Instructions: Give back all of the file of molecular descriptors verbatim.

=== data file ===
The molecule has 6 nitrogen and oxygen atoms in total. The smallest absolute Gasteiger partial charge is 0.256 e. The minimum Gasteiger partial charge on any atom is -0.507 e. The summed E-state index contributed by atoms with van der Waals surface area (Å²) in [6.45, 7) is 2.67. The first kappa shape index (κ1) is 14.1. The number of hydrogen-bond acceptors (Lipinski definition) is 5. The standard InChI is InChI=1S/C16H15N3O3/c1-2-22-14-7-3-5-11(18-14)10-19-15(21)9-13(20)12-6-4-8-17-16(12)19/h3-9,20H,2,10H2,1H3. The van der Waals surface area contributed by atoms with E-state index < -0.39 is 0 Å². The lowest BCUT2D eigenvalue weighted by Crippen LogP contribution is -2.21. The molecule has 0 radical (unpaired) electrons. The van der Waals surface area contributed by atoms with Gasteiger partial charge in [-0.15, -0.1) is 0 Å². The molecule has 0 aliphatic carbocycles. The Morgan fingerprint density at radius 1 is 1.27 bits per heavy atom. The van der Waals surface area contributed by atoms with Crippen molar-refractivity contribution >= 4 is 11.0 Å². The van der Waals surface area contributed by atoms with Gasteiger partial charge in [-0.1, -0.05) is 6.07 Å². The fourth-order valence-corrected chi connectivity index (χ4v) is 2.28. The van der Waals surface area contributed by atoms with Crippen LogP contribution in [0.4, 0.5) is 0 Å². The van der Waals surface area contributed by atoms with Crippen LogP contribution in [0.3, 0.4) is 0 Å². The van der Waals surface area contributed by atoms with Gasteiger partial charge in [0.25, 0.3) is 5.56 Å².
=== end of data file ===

The molecule has 6 nitrogen and oxygen atoms in total. The smallest absolute Gasteiger partial charge is 0.256 e. The minimum Gasteiger partial charge on any atom is -0.507 e. The summed E-state index contributed by atoms with van der Waals surface area (Å²) in [6.45, 7) is 2.67. The first kappa shape index (κ1) is 14.1. The number of hydrogen-bond acceptors (Lipinski definition) is 5. The standard InChI is InChI=1S/C16H15N3O3/c1-2-22-14-7-3-5-11(18-14)10-19-15(21)9-13(20)12-6-4-8-17-16(12)19/h3-9,20H,2,10H2,1H3. The van der Waals surface area contributed by atoms with E-state index < -0.39 is 0 Å². The lowest BCUT2D eigenvalue weighted by Crippen LogP contribution is -2.21. The molecule has 0 radical (unpaired) electrons. The van der Waals surface area contributed by atoms with Gasteiger partial charge in [-0.15, -0.1) is 0 Å². The molecule has 0 aliphatic carbocycles. The Morgan fingerprint density at radius 1 is 1.27 bits per heavy atom. The van der Waals surface area contributed by atoms with Crippen molar-refractivity contribution >= 4 is 11.0 Å². The van der Waals surface area contributed by atoms with Gasteiger partial charge in [-0.1, -0.05) is 6.07 Å². The fourth-order valence-corrected chi connectivity index (χ4v) is 2.28. The van der Waals surface area contributed by atoms with Crippen LogP contribution in [0.4, 0.5) is 0 Å². The van der Waals surface area contributed by atoms with Crippen LogP contribution in [0.3, 0.4) is 0 Å². The van der Waals surface area contributed by atoms with Gasteiger partial charge in [0.25, 0.3) is 5.56 Å².